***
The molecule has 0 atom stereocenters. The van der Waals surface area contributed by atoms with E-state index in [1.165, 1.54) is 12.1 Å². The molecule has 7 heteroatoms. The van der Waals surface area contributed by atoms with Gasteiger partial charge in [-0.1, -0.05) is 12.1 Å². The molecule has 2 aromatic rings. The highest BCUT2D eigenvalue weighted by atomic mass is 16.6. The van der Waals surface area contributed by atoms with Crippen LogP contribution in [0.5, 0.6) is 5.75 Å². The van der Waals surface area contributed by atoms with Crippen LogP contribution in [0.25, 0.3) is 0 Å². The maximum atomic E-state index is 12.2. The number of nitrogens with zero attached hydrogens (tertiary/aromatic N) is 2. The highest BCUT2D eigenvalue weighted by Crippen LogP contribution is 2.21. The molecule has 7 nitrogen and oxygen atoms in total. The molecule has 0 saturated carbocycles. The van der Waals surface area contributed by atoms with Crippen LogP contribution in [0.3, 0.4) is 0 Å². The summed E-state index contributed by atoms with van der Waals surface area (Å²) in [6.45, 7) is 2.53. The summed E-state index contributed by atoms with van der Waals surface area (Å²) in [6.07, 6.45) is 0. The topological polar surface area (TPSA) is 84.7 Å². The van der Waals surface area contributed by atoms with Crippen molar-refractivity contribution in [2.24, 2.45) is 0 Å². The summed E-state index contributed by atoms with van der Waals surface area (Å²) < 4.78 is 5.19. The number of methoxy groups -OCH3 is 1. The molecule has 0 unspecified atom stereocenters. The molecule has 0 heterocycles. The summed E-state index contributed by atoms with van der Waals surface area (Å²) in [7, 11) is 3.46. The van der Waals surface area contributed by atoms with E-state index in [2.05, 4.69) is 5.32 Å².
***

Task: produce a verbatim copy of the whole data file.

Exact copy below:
The molecule has 0 atom stereocenters. The van der Waals surface area contributed by atoms with E-state index in [1.165, 1.54) is 12.1 Å². The molecule has 7 heteroatoms. The van der Waals surface area contributed by atoms with Gasteiger partial charge in [-0.1, -0.05) is 12.1 Å². The molecule has 2 aromatic rings. The highest BCUT2D eigenvalue weighted by atomic mass is 16.6. The van der Waals surface area contributed by atoms with Crippen LogP contribution in [0.5, 0.6) is 5.75 Å². The van der Waals surface area contributed by atoms with Crippen LogP contribution in [0.25, 0.3) is 0 Å². The maximum atomic E-state index is 12.2. The number of nitrogens with zero attached hydrogens (tertiary/aromatic N) is 2. The highest BCUT2D eigenvalue weighted by Crippen LogP contribution is 2.21. The molecule has 7 nitrogen and oxygen atoms in total. The molecule has 0 saturated carbocycles. The van der Waals surface area contributed by atoms with Crippen LogP contribution in [0.3, 0.4) is 0 Å². The summed E-state index contributed by atoms with van der Waals surface area (Å²) in [6.45, 7) is 2.53. The summed E-state index contributed by atoms with van der Waals surface area (Å²) in [6.07, 6.45) is 0. The topological polar surface area (TPSA) is 84.7 Å². The van der Waals surface area contributed by atoms with Crippen molar-refractivity contribution in [2.24, 2.45) is 0 Å². The summed E-state index contributed by atoms with van der Waals surface area (Å²) < 4.78 is 5.19. The number of methoxy groups -OCH3 is 1. The molecule has 0 unspecified atom stereocenters. The molecule has 0 heterocycles. The summed E-state index contributed by atoms with van der Waals surface area (Å²) in [7, 11) is 3.46. The van der Waals surface area contributed by atoms with E-state index in [2.05, 4.69) is 5.32 Å².